Banking Inquiry: Economist rejects AIB stress test claim

John Beggs disputes Prof John Fitzgerald’s take on events and was ‘amazed’ on hearing it

A former senior economist at AIB has rejected claims he approached the ESRI to see whether it would stress test the bank's balance sheet because a similar exercise by the Central Bank had not been robust enough.

Giving evidence at the Oireachtas Banking Inquiry on Thursday afternoon, John Beggs took issue with evidence previously given by Prof John Fitzgerald, who retired from the ESRI last year.

Also giving evidence were Pat McArdle, former chief economist at Ulster Bank, and Dan McLaughlin, former chief economist at Bank of Ireland.

The three were prominent during the boom in offering their opinions on economic issues.


Mr Fitzgerald said AIB approached the ESRI to carry out a stress test and his understanding was “they felt the stress tests [by the Central Bank in 2005] were not stressful enough . . . and they needed a proper model to do this”.

Mr Fitzgerald declined to take on the project but said it first “primed me to concerns in this area”.

However, Mr Beggs has disputed this recollection of events, and said he was “amazed” when he heard it. He met Mr Fitzgerald only once “in relation to stress testing”.

"My recollection is that I initiated the meeting, making direct contact with him, as we have been acquainted since working together in the Department of Finance in the 1970s and 1980s," said Mr Beggs, who retired from AIB in 2012.

“Specifically, I recall and am certain that I expressed no concerns on the part of the AIB board about stress testing. The board never authorised, or was aware of, the meeting. I did not report back to the board on the outcome of the meeting.”

‘Exploratory technical meeting’

He said the encounter was an “exploratory technical meeting between economists” to see if research models used by the ESRI could be used to provide a “graphic picture” of stress test outcomes.

“I never asked Professor Fitzgerald to carry out stress testing on behalf of AIB. The impression created by Professor Fitzgerald’s testimony is that the AIB board was concerned about the lack of severity of the stress test exercises as far back as late 2005, which may imply a broader level of concern. I have no knowledge of the board’s opinion on this matter.”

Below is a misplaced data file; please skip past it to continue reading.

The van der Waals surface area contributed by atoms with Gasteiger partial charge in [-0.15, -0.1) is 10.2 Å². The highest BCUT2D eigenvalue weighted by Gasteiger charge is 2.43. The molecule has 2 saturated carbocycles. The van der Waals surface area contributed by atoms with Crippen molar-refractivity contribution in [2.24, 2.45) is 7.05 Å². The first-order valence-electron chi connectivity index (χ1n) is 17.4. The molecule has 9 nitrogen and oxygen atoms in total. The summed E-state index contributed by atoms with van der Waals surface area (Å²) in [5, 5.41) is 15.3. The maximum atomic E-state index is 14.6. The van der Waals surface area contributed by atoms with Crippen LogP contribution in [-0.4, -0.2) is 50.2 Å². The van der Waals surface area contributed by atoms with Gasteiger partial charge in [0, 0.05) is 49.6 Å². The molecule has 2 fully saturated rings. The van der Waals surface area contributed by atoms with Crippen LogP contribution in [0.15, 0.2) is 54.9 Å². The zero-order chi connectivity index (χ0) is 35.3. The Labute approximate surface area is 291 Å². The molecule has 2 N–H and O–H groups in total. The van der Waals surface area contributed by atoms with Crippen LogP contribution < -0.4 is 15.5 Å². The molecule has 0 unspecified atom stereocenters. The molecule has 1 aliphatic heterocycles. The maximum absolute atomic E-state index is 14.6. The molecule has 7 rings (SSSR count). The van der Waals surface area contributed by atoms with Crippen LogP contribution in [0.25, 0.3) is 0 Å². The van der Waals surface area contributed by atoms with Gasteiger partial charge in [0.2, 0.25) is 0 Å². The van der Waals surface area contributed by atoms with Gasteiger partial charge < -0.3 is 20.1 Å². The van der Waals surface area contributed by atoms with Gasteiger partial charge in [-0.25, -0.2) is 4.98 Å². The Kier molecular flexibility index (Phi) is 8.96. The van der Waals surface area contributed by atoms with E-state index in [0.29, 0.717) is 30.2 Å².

Mr Beggs, a former Ulster Bank chief economist who left that position in 2009, said he was “a trenchant critic of the loose fiscal policy adopted” and was “an outspoken advocate of a soft landing”.

“At the same time, I was of the view that a severe housing slowdown was inevitable and that this would be accompanied by much reduced house construction, bank lending, employment in construction and tax receipts.”

He said that “even a soft landing would have had severe repercussions and these warnings too, were ignored”.

“There would have been implications for employment, unemployment and the Budget. I had calculated that the consequence would be a reduction in tax revenue of €2 billion to €3 billion.”

About the time of warnings sounded by Prof Morgan Kelly in 2007, Mr McArdle said he estimated the number of construction jobs losses at "what now seems a modest 30,000".

Mr McLaughlin, who left Bank of Ireland in 2013, said he initially felt any correction in the housing market would involve flat prices, or falling “real prices”, with housing being relative to changes in consumer prices.

Concensus view

“The consensus view in mid-2008, which I shared, was that any US recession would be as short-lived as had been the case in the previous two, in 1990-91 and 2001.”

He said the collapse of Lehman Brothers, leading to turmoil on the credit markets, "was the second and decisive negative which hit the Irish economy and banking sector".

“We will never know how steep the Irish property correction would have been in the absence of that collapse.

“Of course nobody thought we would collapse the way we did,” he said, adding also that it was not believed property prices would continue to increase as they had. It was easy to pick out dissenting articles 10 or 15 years later from people such as David McWilliams, he said.

“The consensus tends to be right more often than not and all the contrarian views that proved to be wrong are forgotten.”